Auckland has been ranked fourth out of ten in the global list of the most severely unaffordable housing markets, the 13th Annual Demographia International Housing Affordability Survey revealed, released this morning.
Hong Kong, Sydney and Vancouver were the top three least affordable cities, with their rankings below including house price/household income multiple.
1. Hong Kong $5,422,000 $300,000 18.1
2. Sydney $1,077,000 $88,000 12.2
3. Vancouver $830,100 $70,500 11.8
4. Auckland $830,800 $83,000 10
The New Zealand Initiative has responded to the survey and urges the Government to make the housing crisis top of the political agenda in 2017.
The Initiative’s head of research Dr Eric Crampton says, “San Francisco is an American poster-child for housing unaffordability. It is hemorrhaging people and jobs to cities with sensible land use planning and affordable housing. And now Auckland is even more unaffordable than San Francisco.”
“Fixing infrastructure financing and letting Councils better share in the benefits of urban growth has to be at the top of the policy agenda if New Zealand wants affordable housing.”
The Initiative says through its research, their recommendations are aimed at making housing affordable again, as well as developing a strategy to ensure supply can keep up with growing demand.
It suggests a combination of the following:
• A relaxation on height and density restrictions
• The abolition of the Rural Urban Boundary
• Alternative ways of funding urban infrastructure such as Municipal Utility Districts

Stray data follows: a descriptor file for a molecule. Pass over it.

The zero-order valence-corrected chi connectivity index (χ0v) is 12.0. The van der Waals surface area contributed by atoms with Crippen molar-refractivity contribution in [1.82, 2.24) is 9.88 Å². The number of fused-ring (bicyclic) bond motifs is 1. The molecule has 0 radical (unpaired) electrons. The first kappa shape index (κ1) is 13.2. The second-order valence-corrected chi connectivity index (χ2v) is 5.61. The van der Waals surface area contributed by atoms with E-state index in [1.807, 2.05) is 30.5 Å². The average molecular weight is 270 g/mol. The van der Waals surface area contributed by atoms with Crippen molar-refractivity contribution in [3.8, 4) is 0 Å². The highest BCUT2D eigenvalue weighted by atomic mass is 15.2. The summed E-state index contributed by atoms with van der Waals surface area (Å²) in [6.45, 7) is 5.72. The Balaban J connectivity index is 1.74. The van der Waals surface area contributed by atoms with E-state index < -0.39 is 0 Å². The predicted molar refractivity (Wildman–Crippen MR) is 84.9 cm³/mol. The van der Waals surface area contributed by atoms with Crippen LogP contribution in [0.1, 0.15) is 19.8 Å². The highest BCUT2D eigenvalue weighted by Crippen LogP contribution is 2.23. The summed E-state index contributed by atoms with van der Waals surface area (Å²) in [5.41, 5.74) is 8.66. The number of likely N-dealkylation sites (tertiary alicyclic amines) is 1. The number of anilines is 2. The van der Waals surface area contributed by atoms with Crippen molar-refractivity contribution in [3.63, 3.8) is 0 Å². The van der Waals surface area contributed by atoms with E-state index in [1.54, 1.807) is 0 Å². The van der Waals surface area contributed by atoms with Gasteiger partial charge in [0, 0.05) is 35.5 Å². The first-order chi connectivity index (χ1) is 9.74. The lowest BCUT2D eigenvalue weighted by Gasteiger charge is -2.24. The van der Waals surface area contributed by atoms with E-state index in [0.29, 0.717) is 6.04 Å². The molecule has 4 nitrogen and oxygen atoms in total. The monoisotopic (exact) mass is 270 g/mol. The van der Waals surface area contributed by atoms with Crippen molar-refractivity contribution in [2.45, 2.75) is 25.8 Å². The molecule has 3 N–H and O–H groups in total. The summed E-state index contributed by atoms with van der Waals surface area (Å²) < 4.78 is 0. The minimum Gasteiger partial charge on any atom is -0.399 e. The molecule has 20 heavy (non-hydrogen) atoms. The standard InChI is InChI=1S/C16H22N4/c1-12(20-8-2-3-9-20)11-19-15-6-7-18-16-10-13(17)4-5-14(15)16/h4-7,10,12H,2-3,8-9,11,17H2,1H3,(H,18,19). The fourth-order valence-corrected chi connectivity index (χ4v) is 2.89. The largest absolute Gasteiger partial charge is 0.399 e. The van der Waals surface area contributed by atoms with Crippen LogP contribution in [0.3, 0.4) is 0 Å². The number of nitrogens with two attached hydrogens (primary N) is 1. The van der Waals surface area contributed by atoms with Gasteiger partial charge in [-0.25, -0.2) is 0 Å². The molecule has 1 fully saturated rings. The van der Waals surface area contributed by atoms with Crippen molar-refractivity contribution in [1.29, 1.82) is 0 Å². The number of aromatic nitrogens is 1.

• Financial incentives for councils to increase the housing supply, such as keeping the GST component of every new development project
Property Council chief executive Connal Townsend has also said the super city’s housing affordability could be helped by opening up more development land.
"I am not in the least surprised that Auckland has slipped to fourth in the ranking," he told the NZ Herald.
"For over a decade, we have led a campaign to change the way local government operates in the housing sector. Auckland is still burdened with the poor housing policy decisions affecting land supply that were established well before Auckland Council came into effect.
"These historical policy decisions throttled the supply of developable land both by means of an urban metropolitan limit and generalised public opposition to the provision of greater density," Townsend said.
"Public policy improvements have been achieved under the Auckland Unitary Plan, but the plan is yet to become fully operative and there are some ratepayers still fighting to prevent the adequate provision of housing to meet our city's needs. Some fear apartments going up next to them, some fear urban sprawl and some fear the loss of heritage buildings. While these fears are understandable, this approach will only exacerbate poverty and undermine the opportunities for people wanting to live and work in Auckland.
"Until the property sector gets the green light to provide adequate housing the cost of housing will continue to climb. We don't anticipate any significant improvement in Auckland housing unless supply matches demand."